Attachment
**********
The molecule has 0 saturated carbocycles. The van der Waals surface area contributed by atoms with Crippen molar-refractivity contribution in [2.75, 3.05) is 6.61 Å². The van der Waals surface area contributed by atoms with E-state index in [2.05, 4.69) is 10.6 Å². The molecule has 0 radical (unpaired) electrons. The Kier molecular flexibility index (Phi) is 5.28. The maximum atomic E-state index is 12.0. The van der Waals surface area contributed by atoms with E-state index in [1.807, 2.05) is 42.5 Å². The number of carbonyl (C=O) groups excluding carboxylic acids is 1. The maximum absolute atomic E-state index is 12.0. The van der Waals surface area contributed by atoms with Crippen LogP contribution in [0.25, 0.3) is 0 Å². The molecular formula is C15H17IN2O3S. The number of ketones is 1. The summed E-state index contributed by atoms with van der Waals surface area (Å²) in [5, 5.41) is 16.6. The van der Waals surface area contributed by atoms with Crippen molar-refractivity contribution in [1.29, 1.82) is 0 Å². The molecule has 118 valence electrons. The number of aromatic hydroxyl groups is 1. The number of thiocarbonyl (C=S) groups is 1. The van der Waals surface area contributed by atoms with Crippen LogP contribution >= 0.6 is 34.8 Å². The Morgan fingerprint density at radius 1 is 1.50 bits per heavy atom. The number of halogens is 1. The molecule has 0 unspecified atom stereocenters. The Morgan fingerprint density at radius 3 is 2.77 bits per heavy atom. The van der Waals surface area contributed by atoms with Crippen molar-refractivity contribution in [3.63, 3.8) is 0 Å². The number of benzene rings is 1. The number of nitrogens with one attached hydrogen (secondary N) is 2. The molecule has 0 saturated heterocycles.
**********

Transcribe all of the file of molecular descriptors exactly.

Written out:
The molecule has 0 saturated carbocycles. The van der Waals surface area contributed by atoms with Crippen molar-refractivity contribution in [2.75, 3.05) is 6.61 Å². The van der Waals surface area contributed by atoms with E-state index in [2.05, 4.69) is 10.6 Å². The molecule has 0 radical (unpaired) electrons. The Kier molecular flexibility index (Phi) is 5.28. The maximum atomic E-state index is 12.0. The van der Waals surface area contributed by atoms with E-state index in [1.807, 2.05) is 42.5 Å². The number of carbonyl (C=O) groups excluding carboxylic acids is 1. The maximum absolute atomic E-state index is 12.0. The van der Waals surface area contributed by atoms with Crippen LogP contribution in [0.25, 0.3) is 0 Å². The molecular formula is C15H17IN2O3S. The number of ketones is 1. The summed E-state index contributed by atoms with van der Waals surface area (Å²) in [5, 5.41) is 16.6. The van der Waals surface area contributed by atoms with Crippen molar-refractivity contribution in [1.29, 1.82) is 0 Å². The molecule has 118 valence electrons. The number of aromatic hydroxyl groups is 1. The number of thiocarbonyl (C=S) groups is 1. The van der Waals surface area contributed by atoms with Crippen LogP contribution >= 0.6 is 34.8 Å². The Morgan fingerprint density at radius 1 is 1.50 bits per heavy atom. The number of halogens is 1. The molecule has 0 unspecified atom stereocenters. The Morgan fingerprint density at radius 3 is 2.77 bits per heavy atom. The van der Waals surface area contributed by atoms with Crippen molar-refractivity contribution in [3.63, 3.8) is 0 Å². The number of benzene rings is 1. The number of nitrogens with one attached hydrogen (secondary N) is 2. The molecule has 0 saturated heterocycles.